Noting the strong link between students’ health and their ability to learn, health advocates want the federal departments of Education and Health and Human Services to make a few small changes they believe could improve students’ academic and physical well-being and work to close achievement gaps.
The Healthy Schools Campaign, a nonprofit group based in Chicago, and Trust for America’s Health, based in Washington, have asked U.S. Secretary of Education Arne Duncan and U.S. Secretary of Health and Human Services Kathleen Sebelius for changes that include appointing new federal staff members to shepherd school health efforts and undoing Medicaid red tape so schools can be reimbursed for some health services they provide.
Rochelle Davis, the president and chief executive officer of the Healthy Schools Campaign, said the proposals were designed to be simple, straightforward, and already within the budgetary and regulatory authority of the federal government.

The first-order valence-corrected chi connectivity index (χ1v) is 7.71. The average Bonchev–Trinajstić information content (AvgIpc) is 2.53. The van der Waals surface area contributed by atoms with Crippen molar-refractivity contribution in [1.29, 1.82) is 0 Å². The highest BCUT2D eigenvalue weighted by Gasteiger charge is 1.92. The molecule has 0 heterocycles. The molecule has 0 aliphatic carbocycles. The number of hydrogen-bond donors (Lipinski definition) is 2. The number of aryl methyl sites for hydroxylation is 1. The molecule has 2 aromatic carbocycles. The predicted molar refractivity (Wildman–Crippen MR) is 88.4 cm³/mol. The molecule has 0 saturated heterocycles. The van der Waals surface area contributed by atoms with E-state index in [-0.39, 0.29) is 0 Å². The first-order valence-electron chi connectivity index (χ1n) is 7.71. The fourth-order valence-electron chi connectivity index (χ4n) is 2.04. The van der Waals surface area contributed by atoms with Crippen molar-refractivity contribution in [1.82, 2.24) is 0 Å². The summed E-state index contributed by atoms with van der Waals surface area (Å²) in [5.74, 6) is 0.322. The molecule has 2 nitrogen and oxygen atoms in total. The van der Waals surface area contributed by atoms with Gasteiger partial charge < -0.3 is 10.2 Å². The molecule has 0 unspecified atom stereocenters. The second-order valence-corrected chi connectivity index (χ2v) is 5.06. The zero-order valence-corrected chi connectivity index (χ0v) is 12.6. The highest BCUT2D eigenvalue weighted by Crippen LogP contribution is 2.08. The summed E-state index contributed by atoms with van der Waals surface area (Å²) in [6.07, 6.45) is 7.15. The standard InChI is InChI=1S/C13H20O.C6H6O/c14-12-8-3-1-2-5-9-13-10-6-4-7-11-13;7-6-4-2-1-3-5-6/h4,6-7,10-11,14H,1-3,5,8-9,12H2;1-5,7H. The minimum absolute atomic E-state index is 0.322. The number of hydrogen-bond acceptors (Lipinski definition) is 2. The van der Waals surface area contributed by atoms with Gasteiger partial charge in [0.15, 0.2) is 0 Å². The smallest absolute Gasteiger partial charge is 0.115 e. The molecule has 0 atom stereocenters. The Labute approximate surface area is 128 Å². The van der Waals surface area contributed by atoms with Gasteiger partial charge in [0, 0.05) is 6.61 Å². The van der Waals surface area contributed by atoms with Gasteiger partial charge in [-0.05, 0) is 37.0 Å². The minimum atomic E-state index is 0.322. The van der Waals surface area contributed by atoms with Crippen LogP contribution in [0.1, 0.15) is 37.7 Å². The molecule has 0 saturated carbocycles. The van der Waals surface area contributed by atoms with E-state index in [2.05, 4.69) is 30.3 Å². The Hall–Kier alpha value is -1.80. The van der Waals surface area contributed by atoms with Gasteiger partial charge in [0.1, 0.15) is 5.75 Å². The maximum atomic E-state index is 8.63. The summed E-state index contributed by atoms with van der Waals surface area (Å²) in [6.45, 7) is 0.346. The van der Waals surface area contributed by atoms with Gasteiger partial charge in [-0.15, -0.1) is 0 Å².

“We take both of them at their word that they will take these recommendations seriously,” Ms. Davis said after a May 9 presentation in Washington at which Mr. Duncan and Ms. Sebelius recounted the Obama administration’s efforts to improve children’s health.
Those efforts include first lady Michelle Obama’s “Let’s Move!” campaign that targets childhood obesity; expansion of the Children’s Health Insurance Program; and the Affordable Care Act. That last expanded health-insurance coverage for children, including those with pre-existing medical conditions, and provided grant money to build and expand school-based health centers.